I began this post on January 28, 2011. It joined my queue of other begun and never completed posts which is at this point quite lengthy. I penned the title in a fit of inspiration which may have been more fit than inspiration, but there it is, and I’m not going to change it. It is taken, many will note, from the quote often attributed to Mark Twain but which, it seems, really originated from the British prime minister Benjamin Disraeli. He is reported to have remarked that there are three kinds of lies: Lies, damned lies, and statistics. I’m not sure what role statistics played as a shaper of human opinion and decision making in the 19th century, but he could not have imagined how influential his third category of lies would become in our own. And since this subject has been bouncing around my head for years, this post will be, apologetically, abnormally long.
What spawned the post was originally this article in the Atlantic Monthly with the curiously familiar title “Lies, Damned Lies, and Medical Science”. The article is a fascinating profile of a Greek medical researcher whose labor is aimed at debunking the claims of other medical researchers. He is not bitter nor one motivated by some high level rejection. Rather, his concern for the work of medicine drives him to hold researchers to a high standard of accuracy.
That he does NOT find that high level of accuracy in medical research disturbed me greatly. Researchers, like many of us, are measured by their results. Funding flows to promise. There exists an immense pressure upon researchers to demonstrate positive results in order to keep their positions and their funding. Such pressure can skew findings, can tilt the table so that we find what we are looking for. Hence, my epistemological crisis: whom do I believe? The one who says that eating eggs is bad for me or the one who says that it has no discernible effect in shortening my life? Do I believe the research that says at my age I should get a PSA test, or the one that says that this test has led to much unnecessary treatment?
So goes medicine, and so, sadly, goes religion. Churches have drunk deeply of the statistical Kool-aid in recent years. Recently, I’ve been approached by several people with stats in hand proving that the church is failing young people who are, supposedly, abandoning the church in droves. Some statistics become so dispersed that they attain something of an unquestionable canonical status. Is it not absolutely true that there is no discernible difference in the divorce rates between secular and Christian people? Common thinking, fed by certain popularized studies, says so. But is it true? No.
Years ago, wanting to not be left at the station as a pastor, I began to pay attention to the epicenter of contemporary evangelical statistical research: The Barna Group headed by George Barna. Barna’s name in evangelical culture is synonymous with polling data and his surveys are quoted widely with great authority. “Barna says…” is a powerful rhetorical weapon.
As I received my periodic reports from The Barna Group, I began to notice the disturbing trend that every report ended with something like this, “You can read more about this important study in George Barna’s new book….” Everything led to a book. (He has 28 of them on sale on his web site.)
And what sells books? Controversy and panic. Nearly everything he published had the air of alarm about it. The church was failing here; young people were being lost there; beliefs were eroding, people departing. I grow tired of the doomsayers.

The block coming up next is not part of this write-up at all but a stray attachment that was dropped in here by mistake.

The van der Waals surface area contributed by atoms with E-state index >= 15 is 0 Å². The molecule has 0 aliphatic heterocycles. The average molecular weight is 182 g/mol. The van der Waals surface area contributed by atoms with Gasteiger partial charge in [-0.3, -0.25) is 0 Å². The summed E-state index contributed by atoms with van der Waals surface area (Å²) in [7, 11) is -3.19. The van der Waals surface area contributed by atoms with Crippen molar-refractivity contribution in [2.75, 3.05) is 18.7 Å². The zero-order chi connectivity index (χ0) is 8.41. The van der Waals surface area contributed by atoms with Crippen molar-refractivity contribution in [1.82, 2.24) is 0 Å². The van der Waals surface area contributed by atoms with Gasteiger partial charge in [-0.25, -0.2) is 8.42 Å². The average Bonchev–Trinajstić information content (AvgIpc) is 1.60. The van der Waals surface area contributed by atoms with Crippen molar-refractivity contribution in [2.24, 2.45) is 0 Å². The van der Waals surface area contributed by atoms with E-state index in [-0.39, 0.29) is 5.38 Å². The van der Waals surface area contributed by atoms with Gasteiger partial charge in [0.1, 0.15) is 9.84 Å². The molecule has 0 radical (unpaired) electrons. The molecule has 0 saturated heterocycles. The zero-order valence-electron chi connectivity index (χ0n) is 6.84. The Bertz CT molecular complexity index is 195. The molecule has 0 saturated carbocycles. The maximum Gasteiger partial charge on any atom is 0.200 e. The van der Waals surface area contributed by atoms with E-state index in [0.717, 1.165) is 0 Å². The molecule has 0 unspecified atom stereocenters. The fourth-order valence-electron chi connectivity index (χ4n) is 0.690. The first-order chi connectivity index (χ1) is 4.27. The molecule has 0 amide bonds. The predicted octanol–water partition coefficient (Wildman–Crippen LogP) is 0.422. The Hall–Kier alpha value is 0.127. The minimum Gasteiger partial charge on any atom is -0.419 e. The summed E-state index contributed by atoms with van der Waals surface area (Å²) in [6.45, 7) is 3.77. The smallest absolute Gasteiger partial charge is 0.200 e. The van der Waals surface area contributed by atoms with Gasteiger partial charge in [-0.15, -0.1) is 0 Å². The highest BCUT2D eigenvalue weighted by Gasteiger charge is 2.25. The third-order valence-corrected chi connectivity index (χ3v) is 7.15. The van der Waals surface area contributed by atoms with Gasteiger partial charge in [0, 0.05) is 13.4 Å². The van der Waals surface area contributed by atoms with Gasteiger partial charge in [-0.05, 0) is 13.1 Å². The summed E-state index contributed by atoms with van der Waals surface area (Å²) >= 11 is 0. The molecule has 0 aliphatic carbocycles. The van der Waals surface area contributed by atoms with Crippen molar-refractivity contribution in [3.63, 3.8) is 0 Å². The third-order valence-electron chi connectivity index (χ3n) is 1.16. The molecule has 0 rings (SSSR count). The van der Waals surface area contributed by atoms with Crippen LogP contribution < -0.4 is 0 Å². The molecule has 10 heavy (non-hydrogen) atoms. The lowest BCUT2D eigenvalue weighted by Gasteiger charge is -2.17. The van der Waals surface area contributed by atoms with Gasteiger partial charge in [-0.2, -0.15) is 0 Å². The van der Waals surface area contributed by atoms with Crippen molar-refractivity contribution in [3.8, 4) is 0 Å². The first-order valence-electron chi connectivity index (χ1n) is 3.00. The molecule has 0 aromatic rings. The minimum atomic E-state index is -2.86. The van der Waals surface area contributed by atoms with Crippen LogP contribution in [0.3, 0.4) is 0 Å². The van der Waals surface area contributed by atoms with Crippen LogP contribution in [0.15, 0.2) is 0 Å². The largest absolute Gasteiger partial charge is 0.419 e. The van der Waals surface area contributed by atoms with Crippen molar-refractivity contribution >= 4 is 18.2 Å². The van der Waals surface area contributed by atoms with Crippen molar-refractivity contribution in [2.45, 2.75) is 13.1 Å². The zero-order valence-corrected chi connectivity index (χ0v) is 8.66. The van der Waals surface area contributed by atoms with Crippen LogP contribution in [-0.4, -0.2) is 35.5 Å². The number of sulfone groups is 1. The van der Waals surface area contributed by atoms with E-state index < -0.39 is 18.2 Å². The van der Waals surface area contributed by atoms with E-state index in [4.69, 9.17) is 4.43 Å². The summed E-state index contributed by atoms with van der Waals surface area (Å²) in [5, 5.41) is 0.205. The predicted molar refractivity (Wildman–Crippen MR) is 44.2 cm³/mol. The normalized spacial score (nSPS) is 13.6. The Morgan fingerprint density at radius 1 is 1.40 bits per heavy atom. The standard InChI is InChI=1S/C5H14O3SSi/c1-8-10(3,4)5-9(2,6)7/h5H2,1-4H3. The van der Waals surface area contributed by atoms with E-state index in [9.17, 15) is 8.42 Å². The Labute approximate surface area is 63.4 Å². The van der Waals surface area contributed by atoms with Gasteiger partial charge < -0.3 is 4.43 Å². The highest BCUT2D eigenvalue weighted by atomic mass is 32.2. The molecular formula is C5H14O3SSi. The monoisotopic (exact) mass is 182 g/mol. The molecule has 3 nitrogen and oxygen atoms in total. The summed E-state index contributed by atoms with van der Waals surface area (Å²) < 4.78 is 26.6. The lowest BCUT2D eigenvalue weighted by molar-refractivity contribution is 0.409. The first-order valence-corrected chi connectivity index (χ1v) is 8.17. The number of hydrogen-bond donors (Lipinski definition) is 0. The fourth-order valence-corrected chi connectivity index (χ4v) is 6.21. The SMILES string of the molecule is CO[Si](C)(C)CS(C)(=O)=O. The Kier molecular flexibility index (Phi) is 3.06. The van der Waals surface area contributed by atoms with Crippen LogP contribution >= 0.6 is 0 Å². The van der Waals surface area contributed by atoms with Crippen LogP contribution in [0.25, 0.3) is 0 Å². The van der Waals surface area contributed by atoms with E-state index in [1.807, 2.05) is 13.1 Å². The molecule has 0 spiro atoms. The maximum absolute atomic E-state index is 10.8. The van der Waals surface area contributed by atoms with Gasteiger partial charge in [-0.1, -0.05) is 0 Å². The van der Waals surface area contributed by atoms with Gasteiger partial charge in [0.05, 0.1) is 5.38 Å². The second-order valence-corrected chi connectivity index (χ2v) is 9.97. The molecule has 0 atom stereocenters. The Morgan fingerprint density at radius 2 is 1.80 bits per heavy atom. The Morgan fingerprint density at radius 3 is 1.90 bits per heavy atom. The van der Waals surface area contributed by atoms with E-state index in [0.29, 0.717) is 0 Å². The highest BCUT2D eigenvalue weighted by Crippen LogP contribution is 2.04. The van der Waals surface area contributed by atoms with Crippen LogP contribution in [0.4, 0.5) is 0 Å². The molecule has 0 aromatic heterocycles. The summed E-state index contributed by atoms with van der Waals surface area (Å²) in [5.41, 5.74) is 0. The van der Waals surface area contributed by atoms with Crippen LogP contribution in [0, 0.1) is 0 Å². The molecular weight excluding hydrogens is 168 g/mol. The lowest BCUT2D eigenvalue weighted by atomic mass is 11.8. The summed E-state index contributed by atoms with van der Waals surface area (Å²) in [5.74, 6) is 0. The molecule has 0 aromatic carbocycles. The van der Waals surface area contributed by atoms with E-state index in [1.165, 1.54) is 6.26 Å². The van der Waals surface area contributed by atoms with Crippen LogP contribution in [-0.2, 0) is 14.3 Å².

I sense great similarities between the alarmists among us and the medical researchers desperate attempt to achieve publishable results.
Planned Parenthood needs to elevate the pro-life threat into a frightening frenzy to generate its support (I know – I was once on their mailing list, though I don’t know how). The same approach is adopted by Evangelical alarmist groups – be it Focus on the Family or the American Family Association or any number of other groups dependent upon fundraising. The greater the alarm, the greater the threat, the better the flow of money. And that disturbs me. So, I shut down and mistrust all alarmist rhetoric.
But that flows from my bias. I could never back up my resistance to Barna and other alarmists. Recently, though, some well placed Christian scholars have publicly taken issue with Barna and his methodology and results. Reflecting on one study in 2010, Calvin College philosophy professor Jamie Smith was quoted by Justin Taylor with this criticism of Barna:
This is not social scientific data that would ever pass muster in the scholarly field of sociology of religion (as represented, for instance, by work done in the Society for the Scientific Study of Religion). Indeed, I find it hard not to find this almost laughable in its methodological naivete and anecdotal nature.
Recently Taylor pointed out another public rebuff of Barna by Baylor University sociologists Rodney Stark and Byron Johnson in the Wall Street Journal.
As for media-hyped studies about religion, one should always beware of bad news bearers.
Stark loves the role of myth buster, and one could write this off as a bitter feud among those who get attention and those who don’t. But my experience tells me that it is quite easy to make statistics do what we want them to do. And the result is that the church becomes an alarmist place, with God’s people, serving the one in whom is all authority in heaven and earth, in a body against which the gates of hell will not prevail, cowering in fear and apprehension.
I agree with Stark and Johnson: Beware the bad news bearers. Check and double check all statistical claims. Use a source other than one whose work is used to sell books. And let us become more known for the good news we proclaim than the bad news we fear.